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Babu Ram Kumar and anr. Vs. Mahpal Singh and ors. - Court Judgment

LegalCrystal Citation
SubjectProperty
CourtAllahabad
Decided On
Reported inAIR1938All188
AppellantBabu Ram Kumar and anr.
RespondentMahpal Singh and ors.
Excerpt:
- - the suit was however dismissed by that court on the finding that the plaintiff had not been dispossessed from any part of the mortgaged property, nor was there any evidence to show that the mortgagor had failed to give possession of the mortgaged property. the learned district judge held that as the mortgagor failed to pay rent after 1335 fasli and because of certain other circumstances noted in his judgment, the mortgagor should be considered to have withheld possession of the sir land, at any rate, since 1335 fasli. in circumstances like those, there could be no doubt that the mortgagee had been completely kept out of possession of the mortgaged property to which he was entitled under the mortgage deed. the suit was brought well within 12 years after 1335 fasli......3 and 4 have purchased half of the mortgaged property under a dead dated 25th may 1933. the property mortgaged consisted of 3 pies and odd share in thok kalloo singh, village gajner, district oawnpore, with sir and khudkasht. the principal sum advanced was rs. 2000. the stipulation as regards interest was that the mortgagee would be given possession of the mortgaged property and ha would have the right to appropriate all the rents and profits in lieu of interest and that at the time of redemption the mortgagee would not have a right to claim any interest, nor would the mortgagor be entitled to claim any mesne profits. a period of 25 years was fixed for redemption. during that time the mortgagor was not entitled to redeem and the mortgagee was not entitled to call in his money. it.....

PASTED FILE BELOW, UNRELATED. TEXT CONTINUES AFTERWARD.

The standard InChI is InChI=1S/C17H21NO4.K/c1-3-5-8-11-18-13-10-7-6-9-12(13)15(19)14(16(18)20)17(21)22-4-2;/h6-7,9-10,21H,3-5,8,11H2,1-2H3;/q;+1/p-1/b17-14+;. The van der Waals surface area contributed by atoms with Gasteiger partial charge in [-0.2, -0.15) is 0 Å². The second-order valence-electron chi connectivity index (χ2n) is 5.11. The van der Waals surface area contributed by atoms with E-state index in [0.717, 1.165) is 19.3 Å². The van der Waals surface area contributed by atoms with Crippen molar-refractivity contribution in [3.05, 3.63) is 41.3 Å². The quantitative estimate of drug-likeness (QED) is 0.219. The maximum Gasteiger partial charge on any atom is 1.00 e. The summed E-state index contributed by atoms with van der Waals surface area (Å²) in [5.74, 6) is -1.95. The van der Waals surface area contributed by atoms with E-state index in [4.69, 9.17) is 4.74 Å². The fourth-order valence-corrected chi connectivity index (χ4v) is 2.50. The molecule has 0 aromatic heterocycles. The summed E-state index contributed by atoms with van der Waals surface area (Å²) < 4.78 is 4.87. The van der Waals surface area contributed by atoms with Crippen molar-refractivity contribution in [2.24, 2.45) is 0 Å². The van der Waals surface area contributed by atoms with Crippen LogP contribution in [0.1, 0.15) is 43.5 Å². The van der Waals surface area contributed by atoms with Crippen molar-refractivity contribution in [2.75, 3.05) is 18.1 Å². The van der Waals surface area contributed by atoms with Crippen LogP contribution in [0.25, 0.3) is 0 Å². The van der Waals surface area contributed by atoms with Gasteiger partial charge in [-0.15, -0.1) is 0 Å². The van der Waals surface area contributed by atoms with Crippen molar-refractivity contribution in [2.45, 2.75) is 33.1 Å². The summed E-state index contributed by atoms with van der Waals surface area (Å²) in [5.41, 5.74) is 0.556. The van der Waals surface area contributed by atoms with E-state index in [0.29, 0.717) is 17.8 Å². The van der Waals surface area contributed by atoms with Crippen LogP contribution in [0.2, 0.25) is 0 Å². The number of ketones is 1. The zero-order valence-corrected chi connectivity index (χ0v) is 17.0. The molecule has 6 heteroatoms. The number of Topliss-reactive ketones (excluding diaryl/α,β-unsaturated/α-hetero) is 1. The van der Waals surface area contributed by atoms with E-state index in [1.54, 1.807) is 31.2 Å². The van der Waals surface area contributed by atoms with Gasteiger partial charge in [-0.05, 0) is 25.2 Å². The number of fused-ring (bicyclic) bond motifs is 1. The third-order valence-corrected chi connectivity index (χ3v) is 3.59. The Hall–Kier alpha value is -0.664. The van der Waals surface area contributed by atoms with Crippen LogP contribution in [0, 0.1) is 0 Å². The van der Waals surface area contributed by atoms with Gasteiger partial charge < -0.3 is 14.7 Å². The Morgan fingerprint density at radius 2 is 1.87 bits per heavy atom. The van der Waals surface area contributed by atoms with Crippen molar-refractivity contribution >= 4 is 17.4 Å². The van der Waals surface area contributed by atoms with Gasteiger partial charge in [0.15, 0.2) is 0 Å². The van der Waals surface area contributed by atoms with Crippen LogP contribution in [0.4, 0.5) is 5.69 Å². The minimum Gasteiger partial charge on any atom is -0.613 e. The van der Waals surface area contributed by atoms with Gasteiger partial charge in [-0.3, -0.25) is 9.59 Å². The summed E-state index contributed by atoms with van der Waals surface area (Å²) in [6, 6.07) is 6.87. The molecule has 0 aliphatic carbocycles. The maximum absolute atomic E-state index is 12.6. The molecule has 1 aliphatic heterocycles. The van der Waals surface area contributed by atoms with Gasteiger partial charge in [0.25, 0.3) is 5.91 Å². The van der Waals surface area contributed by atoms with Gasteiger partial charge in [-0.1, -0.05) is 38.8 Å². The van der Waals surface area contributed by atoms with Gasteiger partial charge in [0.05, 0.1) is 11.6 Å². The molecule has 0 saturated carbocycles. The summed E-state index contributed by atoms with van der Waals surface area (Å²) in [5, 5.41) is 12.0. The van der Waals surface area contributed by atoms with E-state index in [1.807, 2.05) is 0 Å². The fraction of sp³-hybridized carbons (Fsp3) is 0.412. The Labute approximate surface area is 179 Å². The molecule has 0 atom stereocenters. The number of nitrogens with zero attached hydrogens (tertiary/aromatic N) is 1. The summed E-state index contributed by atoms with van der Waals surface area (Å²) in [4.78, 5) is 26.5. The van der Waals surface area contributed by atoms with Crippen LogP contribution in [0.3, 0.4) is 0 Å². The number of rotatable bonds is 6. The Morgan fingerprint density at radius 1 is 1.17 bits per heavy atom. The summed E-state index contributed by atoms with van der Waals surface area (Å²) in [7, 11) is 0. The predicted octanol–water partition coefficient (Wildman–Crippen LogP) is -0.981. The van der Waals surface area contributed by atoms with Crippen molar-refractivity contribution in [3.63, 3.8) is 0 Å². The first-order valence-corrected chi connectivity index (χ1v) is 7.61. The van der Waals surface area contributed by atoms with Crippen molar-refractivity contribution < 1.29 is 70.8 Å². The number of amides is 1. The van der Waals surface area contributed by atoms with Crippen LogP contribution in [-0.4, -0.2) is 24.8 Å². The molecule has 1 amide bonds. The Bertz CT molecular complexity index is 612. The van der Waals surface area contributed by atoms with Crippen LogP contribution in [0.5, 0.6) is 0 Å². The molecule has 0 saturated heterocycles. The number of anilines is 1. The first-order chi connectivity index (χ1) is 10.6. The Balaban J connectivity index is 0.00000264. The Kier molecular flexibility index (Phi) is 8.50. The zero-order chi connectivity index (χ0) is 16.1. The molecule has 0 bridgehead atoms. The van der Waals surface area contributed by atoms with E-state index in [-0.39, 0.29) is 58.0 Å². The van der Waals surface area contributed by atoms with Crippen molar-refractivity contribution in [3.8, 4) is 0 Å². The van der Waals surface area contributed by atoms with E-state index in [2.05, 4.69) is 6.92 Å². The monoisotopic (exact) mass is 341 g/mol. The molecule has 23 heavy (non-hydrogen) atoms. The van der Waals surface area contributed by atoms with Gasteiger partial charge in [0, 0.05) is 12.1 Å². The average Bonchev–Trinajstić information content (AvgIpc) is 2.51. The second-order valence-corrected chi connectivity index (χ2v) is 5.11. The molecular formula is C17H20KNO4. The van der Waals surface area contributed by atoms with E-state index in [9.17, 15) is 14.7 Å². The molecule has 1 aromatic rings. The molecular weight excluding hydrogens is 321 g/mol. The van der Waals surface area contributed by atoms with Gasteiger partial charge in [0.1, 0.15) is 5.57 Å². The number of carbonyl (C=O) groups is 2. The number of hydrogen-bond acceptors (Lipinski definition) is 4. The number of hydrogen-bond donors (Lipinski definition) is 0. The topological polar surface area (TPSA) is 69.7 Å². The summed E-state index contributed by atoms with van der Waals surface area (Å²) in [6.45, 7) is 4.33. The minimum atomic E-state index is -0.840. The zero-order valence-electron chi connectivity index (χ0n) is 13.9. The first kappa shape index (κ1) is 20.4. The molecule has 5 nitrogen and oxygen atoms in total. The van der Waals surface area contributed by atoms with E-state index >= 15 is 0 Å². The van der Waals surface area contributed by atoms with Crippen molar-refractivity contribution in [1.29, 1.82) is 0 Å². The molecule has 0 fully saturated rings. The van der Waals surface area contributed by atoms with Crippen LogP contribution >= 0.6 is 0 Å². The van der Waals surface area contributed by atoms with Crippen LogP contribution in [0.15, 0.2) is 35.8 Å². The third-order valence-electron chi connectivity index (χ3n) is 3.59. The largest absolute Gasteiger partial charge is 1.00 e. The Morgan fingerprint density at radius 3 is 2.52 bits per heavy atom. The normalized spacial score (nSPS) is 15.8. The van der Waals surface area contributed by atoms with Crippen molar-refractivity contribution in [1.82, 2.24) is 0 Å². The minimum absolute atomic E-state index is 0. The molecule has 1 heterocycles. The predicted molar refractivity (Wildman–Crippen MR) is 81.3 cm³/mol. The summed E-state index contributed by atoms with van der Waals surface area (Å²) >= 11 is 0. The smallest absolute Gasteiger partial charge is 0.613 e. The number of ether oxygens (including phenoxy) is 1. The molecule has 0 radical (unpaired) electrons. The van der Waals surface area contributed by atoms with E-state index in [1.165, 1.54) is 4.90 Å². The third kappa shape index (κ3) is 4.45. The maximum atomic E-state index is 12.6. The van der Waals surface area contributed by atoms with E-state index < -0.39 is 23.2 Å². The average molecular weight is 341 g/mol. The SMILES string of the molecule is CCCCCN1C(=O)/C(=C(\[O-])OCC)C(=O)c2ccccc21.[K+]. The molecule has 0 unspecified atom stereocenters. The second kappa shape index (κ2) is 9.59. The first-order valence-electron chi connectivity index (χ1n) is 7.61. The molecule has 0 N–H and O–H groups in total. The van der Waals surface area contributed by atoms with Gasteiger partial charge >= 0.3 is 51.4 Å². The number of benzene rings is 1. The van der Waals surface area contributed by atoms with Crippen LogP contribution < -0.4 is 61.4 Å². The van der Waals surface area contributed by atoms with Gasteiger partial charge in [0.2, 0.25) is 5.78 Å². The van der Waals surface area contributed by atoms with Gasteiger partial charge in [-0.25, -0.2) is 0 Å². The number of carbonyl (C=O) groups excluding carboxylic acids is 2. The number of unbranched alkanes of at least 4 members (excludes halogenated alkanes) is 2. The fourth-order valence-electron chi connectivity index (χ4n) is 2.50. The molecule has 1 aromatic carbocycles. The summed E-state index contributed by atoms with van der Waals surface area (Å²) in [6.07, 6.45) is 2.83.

Judgment:

Niamatullah, Ag. C.J.

1. This is a second appeal from the decree passed by the learned District Judge of Cawnpore on appeal from a decree of the Second Subordinate Judge of that district in a suit by the appellants for recovery of Rs. 2000 by sale of property specified at the foot of the plaint in enforcement of a mortgage deed dated 8th January 1884, executed by Nanhe, who is now represented by his heirs defendants 1 and 2. Defendants 3 and 4 have purchased half of the mortgaged property under a dead dated 25th May 1933. The property mortgaged consisted of 3 pies and odd share in thok Kalloo Singh, village Gajner, District Oawnpore, with sir and khudkasht. The principal sum advanced was Rs. 2000. The stipulation as regards interest was that the mortgagee would be given possession of the mortgaged property and ha would have the right to appropriate all the rents and profits in lieu of interest and that at the time of redemption the mortgagee would not have a right to claim any interest, nor would the mortgagor be entitled to claim any mesne profits. A period of 25 years was fixed for redemption. During that time the mortgagor was not entitled to redeem and the mortgagee was not entitled to call in his money. It appears that appertaining to the mortgaged share there was some sir land of the mortgagor which was either left in his possession at the time when the mortgage deed was executed or was subsequently let by the mortgagee at a rant of Rs. 23 a year. The mortgage deed however does not make any reference to this transaction. It recites, on the other hand, that the share including the sir was mortgaged and would be handed over to the mortgagee. It is no longer in dispute that the mortgagor and his legal representatives have been in possession of the sir all along. The lower Courts have found that the mortgagee was in receipt of Rs. 23 a year from the mortgagor or his representatives upto 1335 Fasli after which no payment of rent has been made.